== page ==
Clinical Forensic Documentation Analysis is a merging of Medical Record Analysis and Audit Trail Analysis. A clinical forensic documentation analyst must first understand the clinical picture. A medical record analysis is the first step in the process. After that, an audit trail and other discovery requests can be formulated with a subsequent review of the audit trail and any other supporting documents. The audit trail is simply another part of the electronic medical record.
What could Clinical Forensic Documentation Analysis (an audit train analysis) potentially show?
- The medical record is authentic and truthful.
- Nurses documented in a form which the hospital has denied having even under subpoena.
- A physician did indeed view an abnormal CT scan after testifying that he never saw the results.
- Nurses documented care provided to a patient almost three hours before the patient arrived on the floor. (This was actually fraudulent.)
- A nursing home patient was given blood pressure medication when she was hypotensive and septic.
- This information was ONLY on the audit trail, as the nursing home failed to produce the Medication Administration Records for this time period.
- Nurse aides on night shift in a nursing home consistently documented all care including every 2 hour turning and repositioning within an hour of the start of their shift.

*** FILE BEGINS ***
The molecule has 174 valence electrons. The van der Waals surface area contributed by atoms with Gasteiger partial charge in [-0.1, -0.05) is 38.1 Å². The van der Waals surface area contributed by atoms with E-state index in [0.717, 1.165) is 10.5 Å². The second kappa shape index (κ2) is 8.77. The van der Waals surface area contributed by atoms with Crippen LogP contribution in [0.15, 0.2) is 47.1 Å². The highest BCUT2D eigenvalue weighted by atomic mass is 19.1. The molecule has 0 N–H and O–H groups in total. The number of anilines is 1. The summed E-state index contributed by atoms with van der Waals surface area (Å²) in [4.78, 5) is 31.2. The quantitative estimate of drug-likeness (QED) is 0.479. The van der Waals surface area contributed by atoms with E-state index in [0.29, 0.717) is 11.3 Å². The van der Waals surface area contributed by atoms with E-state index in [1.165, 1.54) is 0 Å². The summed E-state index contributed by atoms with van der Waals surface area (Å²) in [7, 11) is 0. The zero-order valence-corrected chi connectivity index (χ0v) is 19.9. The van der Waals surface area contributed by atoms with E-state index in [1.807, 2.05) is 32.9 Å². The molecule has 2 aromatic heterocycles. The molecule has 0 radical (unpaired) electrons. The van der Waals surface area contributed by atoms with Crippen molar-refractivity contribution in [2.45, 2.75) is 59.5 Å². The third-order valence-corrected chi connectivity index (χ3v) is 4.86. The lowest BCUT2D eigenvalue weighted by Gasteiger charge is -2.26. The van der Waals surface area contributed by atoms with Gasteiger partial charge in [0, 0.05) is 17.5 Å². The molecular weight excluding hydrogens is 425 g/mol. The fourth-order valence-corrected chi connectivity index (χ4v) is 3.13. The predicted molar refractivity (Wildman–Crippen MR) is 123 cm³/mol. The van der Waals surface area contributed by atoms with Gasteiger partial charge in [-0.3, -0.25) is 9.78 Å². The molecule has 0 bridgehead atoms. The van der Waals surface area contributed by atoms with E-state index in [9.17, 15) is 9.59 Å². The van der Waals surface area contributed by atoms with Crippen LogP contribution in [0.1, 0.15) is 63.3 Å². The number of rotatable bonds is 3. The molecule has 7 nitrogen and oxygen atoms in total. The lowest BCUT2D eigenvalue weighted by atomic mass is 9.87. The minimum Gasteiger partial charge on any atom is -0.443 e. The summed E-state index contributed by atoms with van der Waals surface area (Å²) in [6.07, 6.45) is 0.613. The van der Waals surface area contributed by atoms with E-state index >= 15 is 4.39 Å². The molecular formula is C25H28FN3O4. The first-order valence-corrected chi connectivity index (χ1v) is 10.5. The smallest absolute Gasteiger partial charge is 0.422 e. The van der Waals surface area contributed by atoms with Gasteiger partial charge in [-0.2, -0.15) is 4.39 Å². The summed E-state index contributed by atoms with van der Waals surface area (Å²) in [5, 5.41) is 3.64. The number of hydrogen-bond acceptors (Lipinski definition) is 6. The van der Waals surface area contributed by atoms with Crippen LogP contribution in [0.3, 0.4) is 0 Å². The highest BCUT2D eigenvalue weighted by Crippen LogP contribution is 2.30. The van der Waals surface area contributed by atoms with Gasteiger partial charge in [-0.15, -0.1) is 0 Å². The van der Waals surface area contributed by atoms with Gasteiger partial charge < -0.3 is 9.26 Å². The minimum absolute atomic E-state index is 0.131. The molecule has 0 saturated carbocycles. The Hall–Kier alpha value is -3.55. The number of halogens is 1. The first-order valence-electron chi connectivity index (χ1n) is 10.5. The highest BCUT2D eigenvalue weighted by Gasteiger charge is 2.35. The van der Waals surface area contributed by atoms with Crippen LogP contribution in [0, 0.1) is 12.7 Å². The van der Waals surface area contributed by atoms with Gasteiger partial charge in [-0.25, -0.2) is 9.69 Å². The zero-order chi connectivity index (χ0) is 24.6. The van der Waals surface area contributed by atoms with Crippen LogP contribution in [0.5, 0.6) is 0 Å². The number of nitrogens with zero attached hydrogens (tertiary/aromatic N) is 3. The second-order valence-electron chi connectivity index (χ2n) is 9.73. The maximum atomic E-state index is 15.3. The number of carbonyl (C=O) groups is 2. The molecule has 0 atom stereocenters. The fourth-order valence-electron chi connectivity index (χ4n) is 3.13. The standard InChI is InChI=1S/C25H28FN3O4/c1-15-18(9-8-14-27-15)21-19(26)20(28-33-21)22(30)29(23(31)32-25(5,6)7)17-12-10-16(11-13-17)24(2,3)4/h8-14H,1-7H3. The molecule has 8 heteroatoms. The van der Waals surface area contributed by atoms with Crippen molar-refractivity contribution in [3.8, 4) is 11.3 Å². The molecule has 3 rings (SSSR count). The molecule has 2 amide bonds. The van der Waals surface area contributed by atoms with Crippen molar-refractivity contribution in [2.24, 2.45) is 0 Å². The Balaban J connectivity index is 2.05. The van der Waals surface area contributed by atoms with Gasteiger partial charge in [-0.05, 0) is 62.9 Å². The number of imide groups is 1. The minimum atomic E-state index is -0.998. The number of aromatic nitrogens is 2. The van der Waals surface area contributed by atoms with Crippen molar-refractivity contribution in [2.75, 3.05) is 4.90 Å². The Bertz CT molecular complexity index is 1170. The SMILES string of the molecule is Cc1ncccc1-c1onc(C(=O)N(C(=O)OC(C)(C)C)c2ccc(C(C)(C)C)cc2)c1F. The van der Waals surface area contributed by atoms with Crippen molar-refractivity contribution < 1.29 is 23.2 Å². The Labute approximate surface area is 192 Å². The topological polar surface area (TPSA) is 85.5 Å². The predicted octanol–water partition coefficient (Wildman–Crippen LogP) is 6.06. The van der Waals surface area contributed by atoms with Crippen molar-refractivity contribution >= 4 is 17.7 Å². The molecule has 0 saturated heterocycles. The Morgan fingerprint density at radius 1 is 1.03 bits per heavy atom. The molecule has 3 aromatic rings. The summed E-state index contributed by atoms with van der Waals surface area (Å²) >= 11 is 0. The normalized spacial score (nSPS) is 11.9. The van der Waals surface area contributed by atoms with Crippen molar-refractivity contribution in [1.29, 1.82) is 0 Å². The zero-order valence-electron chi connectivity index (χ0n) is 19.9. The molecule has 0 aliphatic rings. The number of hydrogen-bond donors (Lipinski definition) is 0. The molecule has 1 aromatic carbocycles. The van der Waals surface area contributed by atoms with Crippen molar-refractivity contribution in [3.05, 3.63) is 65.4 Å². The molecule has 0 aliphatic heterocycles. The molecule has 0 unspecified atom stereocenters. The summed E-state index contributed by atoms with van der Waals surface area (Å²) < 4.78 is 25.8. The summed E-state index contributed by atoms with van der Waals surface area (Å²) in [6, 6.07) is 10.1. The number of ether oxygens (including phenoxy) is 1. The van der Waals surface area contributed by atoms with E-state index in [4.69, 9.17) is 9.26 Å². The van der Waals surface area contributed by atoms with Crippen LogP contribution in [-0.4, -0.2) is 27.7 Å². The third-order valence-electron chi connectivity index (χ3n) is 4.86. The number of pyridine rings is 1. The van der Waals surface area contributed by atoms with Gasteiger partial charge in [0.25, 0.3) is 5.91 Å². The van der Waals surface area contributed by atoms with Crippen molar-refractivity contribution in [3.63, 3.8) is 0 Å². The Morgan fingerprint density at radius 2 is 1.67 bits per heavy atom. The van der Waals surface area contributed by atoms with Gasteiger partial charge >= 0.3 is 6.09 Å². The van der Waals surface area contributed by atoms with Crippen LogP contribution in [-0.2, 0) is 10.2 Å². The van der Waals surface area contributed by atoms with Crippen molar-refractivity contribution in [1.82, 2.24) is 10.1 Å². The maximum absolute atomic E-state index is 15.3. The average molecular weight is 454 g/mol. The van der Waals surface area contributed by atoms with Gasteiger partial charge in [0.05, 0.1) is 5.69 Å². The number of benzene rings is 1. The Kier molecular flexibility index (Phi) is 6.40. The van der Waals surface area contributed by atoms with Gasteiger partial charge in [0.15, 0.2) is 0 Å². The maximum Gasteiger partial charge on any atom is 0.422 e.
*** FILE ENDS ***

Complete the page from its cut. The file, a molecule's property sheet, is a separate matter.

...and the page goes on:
- A charge nurse in a nursing home documented care for 5 different days on the same day.
- Wound care records were created AFTER a request for records.
- Care was documented but never provided.
- Documentation was done days after a patient had died.
- The physician amended the history and physical after litigation had been filed.
- A break the glass access was done by a pharmacist after a patient death involving a medication.
- The anesthesia record had been changed.
- Medicare/Medicaid fraud, waste, and abuse.
Often, a clinical forensic documentation analysis will prompt an on-site electronic medical record review in order to evaluate the “original” format. This on-site review can reveal information such as hyperlinks, “sticky notes”, and a vision of what the providers saw when they document in the Electronic Medical Record.
Gonsman Group has been the pioneer in Clinical Forensic Documentation Analysis. Michele Gonsman has spoken extensively to attorneys across the nation regarding the Electronic Medical Record and Audit Trail Analysis. She had lectured nurses regarding the standard of care for documentation. Michele Gonsman is an advisory board member of the Health Information Technology program at the South Hills School of Business and Technology where she also teaches students regarding documentation and the Electronic Medical Record.
Gonsman Group also provides the complete range of legal nursing services such as medical record organization and management, chronologies, reviews for merit, and expert witness location, and Audit Trail Analysis.
Please call our offices for a free initial consultation regarding your next case. If you have a medical record, you need Gonsman Group.
This article was written by Michele Gonsman and is the property of Michele Gonsman.